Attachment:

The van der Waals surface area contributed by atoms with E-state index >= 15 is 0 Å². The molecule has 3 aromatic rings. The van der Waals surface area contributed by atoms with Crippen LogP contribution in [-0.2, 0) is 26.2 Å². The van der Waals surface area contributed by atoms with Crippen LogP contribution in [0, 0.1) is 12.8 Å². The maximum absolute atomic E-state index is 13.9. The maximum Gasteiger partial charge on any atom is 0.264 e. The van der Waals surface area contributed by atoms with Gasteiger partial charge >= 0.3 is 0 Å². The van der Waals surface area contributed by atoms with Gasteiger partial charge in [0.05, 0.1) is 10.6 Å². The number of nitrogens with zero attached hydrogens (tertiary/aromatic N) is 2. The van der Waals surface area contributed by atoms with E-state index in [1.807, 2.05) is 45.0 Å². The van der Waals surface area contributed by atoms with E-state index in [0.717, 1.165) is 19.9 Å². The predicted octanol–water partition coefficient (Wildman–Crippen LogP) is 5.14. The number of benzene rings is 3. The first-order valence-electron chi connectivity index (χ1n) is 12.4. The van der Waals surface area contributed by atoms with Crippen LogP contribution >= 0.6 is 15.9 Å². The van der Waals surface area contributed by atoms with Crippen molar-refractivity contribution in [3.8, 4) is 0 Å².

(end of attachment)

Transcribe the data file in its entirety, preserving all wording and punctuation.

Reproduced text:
The van der Waals surface area contributed by atoms with E-state index >= 15 is 0 Å². The molecule has 3 aromatic rings. The van der Waals surface area contributed by atoms with Crippen LogP contribution in [-0.2, 0) is 26.2 Å². The van der Waals surface area contributed by atoms with Crippen LogP contribution in [0, 0.1) is 12.8 Å². The maximum absolute atomic E-state index is 13.9. The maximum Gasteiger partial charge on any atom is 0.264 e. The van der Waals surface area contributed by atoms with Gasteiger partial charge >= 0.3 is 0 Å². The van der Waals surface area contributed by atoms with Gasteiger partial charge in [0.05, 0.1) is 10.6 Å². The number of nitrogens with zero attached hydrogens (tertiary/aromatic N) is 2. The van der Waals surface area contributed by atoms with E-state index in [1.807, 2.05) is 45.0 Å². The van der Waals surface area contributed by atoms with E-state index in [0.717, 1.165) is 19.9 Å². The predicted octanol–water partition coefficient (Wildman–Crippen LogP) is 5.14. The number of benzene rings is 3. The first-order valence-electron chi connectivity index (χ1n) is 12.4. The van der Waals surface area contributed by atoms with Crippen LogP contribution >= 0.6 is 15.9 Å². The van der Waals surface area contributed by atoms with Crippen molar-refractivity contribution in [3.8, 4) is 0 Å².